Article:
By Claire Wood
As military families are often aware, managing family finances can be like walking a tightrope. We balance, we take many small, slow steps to reach our destination, and we understand that small tweaks in our posture and position can make all the difference.
Many families rely heavily on a single income due to the professional challenges some spouses face keeping consistent employment between frequent moves. One of the best ways to successfully walk the tightrope of managing and maintaining financial health is through budgeting.
While the word “budget,” might have negative connotations or feel like a huge restriction, it’s actually quite the opposite. Budgeting is simply making a plan for your money and saving, spending, and investing it according to that plan. It’s important to know how you are allocating your income, but it is equally important to understand the why behind it. In its purest form, budgeting aligns your actions with your values.
While big events like Christmas, birthdays, travel, or a PCS are often included in your budget, one area that can be overlooked is spending for the back-to-school season. The months of August and September can be expensive for families who have school-age children.
Below are 4 tips for getting everyone back to school without breaking the bank.
1. Do Your Research
During the summer months, spend some time gathering pertinent information about all of the projected expenses for heading back to school. Will your children need a certain uniform or have clothing costs associated with the school’s dress code? Are special lunch or backpack items required? Will your child take or buy his/her lunch? What supplies and/or supply fees is the school requiring?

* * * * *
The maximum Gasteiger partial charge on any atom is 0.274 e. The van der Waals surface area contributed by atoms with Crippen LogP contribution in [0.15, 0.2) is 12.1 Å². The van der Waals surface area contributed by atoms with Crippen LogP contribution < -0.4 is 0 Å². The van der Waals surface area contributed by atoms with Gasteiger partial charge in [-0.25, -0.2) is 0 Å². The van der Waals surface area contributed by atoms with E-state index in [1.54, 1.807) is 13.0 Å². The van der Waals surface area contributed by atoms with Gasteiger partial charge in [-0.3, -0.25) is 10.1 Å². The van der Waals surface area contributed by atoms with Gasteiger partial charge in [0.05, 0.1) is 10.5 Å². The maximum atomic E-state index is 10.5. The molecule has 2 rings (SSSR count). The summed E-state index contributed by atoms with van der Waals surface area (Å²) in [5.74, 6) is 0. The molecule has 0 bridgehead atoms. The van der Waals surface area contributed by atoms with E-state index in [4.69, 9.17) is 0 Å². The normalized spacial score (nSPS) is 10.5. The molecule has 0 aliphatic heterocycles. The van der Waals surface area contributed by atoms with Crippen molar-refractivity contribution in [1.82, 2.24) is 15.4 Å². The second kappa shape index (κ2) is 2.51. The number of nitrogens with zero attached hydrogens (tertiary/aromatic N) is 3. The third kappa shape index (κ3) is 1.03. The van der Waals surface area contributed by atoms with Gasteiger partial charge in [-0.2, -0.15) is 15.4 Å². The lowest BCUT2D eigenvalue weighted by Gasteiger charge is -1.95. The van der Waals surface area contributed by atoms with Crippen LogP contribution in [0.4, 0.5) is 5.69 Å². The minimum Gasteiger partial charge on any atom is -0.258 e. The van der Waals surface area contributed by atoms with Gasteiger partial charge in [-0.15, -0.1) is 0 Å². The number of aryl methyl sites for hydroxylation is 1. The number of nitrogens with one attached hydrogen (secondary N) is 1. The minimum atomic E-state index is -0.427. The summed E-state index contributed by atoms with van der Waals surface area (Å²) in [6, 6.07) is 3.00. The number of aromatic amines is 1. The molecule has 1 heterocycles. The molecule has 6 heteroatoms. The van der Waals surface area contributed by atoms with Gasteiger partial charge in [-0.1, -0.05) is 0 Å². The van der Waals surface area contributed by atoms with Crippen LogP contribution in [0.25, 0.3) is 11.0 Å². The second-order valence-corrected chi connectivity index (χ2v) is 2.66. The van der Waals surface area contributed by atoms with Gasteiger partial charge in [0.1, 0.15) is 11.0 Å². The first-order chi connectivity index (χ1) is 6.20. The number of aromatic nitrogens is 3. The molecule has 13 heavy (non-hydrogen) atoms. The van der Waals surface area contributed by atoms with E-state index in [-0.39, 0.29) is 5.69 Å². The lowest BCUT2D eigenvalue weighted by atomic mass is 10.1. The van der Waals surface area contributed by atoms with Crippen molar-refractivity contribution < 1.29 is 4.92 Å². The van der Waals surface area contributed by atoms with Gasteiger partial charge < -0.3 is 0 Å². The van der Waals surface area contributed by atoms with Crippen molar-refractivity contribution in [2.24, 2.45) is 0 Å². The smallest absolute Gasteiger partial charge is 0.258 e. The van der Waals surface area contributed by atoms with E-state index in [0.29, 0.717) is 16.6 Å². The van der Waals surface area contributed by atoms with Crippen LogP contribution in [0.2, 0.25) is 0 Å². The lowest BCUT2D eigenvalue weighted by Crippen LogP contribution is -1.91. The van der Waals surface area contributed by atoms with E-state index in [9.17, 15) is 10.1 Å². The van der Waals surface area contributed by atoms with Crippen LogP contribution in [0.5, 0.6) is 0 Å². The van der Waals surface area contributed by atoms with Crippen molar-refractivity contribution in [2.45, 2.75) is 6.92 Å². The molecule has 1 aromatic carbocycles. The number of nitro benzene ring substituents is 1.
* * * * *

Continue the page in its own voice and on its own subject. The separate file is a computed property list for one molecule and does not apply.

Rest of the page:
Will there be extra costs for school registration, class fees, or technology costs? Will your children require before- or after-school daycare if both parents are working outside the home? In answering these questions, do your best to make a note of what the costs will be for each expense. Estimate if you have to. Having a general idea of the obvious and hidden costs of returning to school will give you a great starting point in determining what your out of pocket costs will need to cover.
2. Make a Master List and Think Outside the Box
Now that you know where you’ll need to spend your dollars, make a master list of each cost and put them into a chronological order, or by order of importance and priority. While a pen and paper works just fine, making a spreadsheet or using a note app in your phone can help you to organize this information electronically. In doing this, you will not only have a good grasp of when these expenses are coming, but also you can begin to see what, if any, expenses can be totally eliminated or if there’s a possible less expensive alternative.